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OSHA Nails Repeat Offender for $49K

Wednesday, July 3, 2013

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Allowing employees to work at 50-foot heights without fall protection has landed a New Jersey contractor in hot water with federal authorities for the fourth time in five years.

The Occupational Safety and Health Administration has cited Paterson-based R.E. General Contractor LLC, alleging repeat and serious violations of federal safety standards while workers replaced a church roof in Paterson.

The general contractor faces a total of $49,600 in proposed fines, in the wake of a December 2012 "imminent danger" inspection by OSHA's Hasbrouck Heights Area Office.

CDC - ladder use OSHA - ladders
CDC (left); OSHA (right)

OSHA standards require that ladders extend three feet beyond the landing surface—a standard that the New Jersey general contractor has been accused of violating repeatedly.

Imminent danger inspections occur when conditions present a "reasonable certainty" of death or serious injury before normal enforcement procedures can be followed.

R.E. General Contractor could not be reached Tuesday (July 2) for comment.

Repeat Violations

Two repeat violations, carrying a $46,800 penalty, were cited for exposing workers to fall hazards of about 50 feet while engaged in roofing work without fall protection in place. Workers also used an extension ladder that did not extend at least three feet above the upper landing surface, OSHA reported.

A repeat violation exists when an employer has been cited for the same or a similar violation within five years. OSHA cited similar violations by the same contractor in 2008, 2010 and 2011.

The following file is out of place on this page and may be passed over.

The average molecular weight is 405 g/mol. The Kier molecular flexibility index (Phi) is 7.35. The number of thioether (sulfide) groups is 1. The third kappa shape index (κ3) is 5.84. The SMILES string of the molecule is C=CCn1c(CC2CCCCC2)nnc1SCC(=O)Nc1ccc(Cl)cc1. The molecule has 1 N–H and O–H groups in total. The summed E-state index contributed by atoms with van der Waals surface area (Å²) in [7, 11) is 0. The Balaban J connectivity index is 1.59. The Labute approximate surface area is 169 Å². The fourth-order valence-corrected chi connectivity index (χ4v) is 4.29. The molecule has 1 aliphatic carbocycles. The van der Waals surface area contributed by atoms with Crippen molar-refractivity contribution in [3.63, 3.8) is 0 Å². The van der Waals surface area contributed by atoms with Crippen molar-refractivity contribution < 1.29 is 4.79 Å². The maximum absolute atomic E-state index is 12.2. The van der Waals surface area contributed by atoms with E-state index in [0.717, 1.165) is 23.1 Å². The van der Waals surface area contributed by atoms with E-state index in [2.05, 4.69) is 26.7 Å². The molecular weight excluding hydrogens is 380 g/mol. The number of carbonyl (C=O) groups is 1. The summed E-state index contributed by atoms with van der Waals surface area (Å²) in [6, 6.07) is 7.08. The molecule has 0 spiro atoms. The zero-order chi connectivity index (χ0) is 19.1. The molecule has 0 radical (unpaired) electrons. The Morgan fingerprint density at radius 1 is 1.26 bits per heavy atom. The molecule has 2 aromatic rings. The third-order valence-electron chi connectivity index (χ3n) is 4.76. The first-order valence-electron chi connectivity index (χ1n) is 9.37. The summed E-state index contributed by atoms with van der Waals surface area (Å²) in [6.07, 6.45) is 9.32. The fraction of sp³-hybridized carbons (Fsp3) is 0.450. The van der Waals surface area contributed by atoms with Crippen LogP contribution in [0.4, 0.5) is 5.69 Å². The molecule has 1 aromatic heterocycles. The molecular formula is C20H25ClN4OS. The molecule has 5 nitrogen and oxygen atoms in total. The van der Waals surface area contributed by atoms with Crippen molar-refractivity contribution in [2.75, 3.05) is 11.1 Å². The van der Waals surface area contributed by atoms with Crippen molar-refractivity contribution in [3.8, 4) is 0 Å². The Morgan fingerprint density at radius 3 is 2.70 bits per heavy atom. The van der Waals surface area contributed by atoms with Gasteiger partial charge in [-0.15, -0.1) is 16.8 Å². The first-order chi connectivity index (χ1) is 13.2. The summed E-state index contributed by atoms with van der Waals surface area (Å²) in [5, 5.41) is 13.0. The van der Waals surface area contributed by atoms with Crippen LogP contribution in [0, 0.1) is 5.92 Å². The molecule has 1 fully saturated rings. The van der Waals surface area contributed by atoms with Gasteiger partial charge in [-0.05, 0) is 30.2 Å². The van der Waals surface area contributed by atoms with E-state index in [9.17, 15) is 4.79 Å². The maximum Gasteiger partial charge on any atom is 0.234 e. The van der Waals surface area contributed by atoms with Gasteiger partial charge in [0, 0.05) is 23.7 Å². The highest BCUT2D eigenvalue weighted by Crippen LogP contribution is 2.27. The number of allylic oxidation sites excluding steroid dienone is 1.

Those cases include:

  • Two repeat fall-protection and ladder citations issued at a residential site in April 2011, carrying $46,200 in fines;
  • Two repeat fall-protection and ladder citations issued at a work site in March 2010, carrying $4,000 in fines.

The earlier cases remain open, according to OSHA's database.

Serious Violation

One serious violation, carrying a $2,800 fine, resulted from the failure to provide workers with hard hat protection while working near the forks of a material boom lift. A serious violation reflects "substantial probability" of death or serious injury  from a hazard about which the employer knew or should have known.

OSHA roof safety
OSHA

Falls are the leading cause of death among construction workers, and falls from rooftops are the most common type of fall, according to OSHA.

"OSHA will not tolerate this company's continuous disregard for adequate fall protection," said Lisa Levy, director of OSHA's Hasbrouck Heights Area Office.

"Employers have a responsibility to ensure that workers exposed to fall hazards are provided with the proper fall protection equipment, are trained in its use and wear it whenever a fall hazard is present."

OSHA has created a Stop Falls Web page with detailed information in English and Spanish on fall protection standards. The page offers fact sheets, posters and videos that vividly illustrate various fall hazards and appropriate preventive measures.

R.E. General Contractor LLC has 15 business days from receipt of the citations to comply, request an informal conference with the OSHA area director, or contest the case before the independent Occupational Safety and Health Review Commission.

   

Tagged categories: Churches; Commercial Construction; Fall protection; General contractors; Health and safety; OSHA; Roofing contractors

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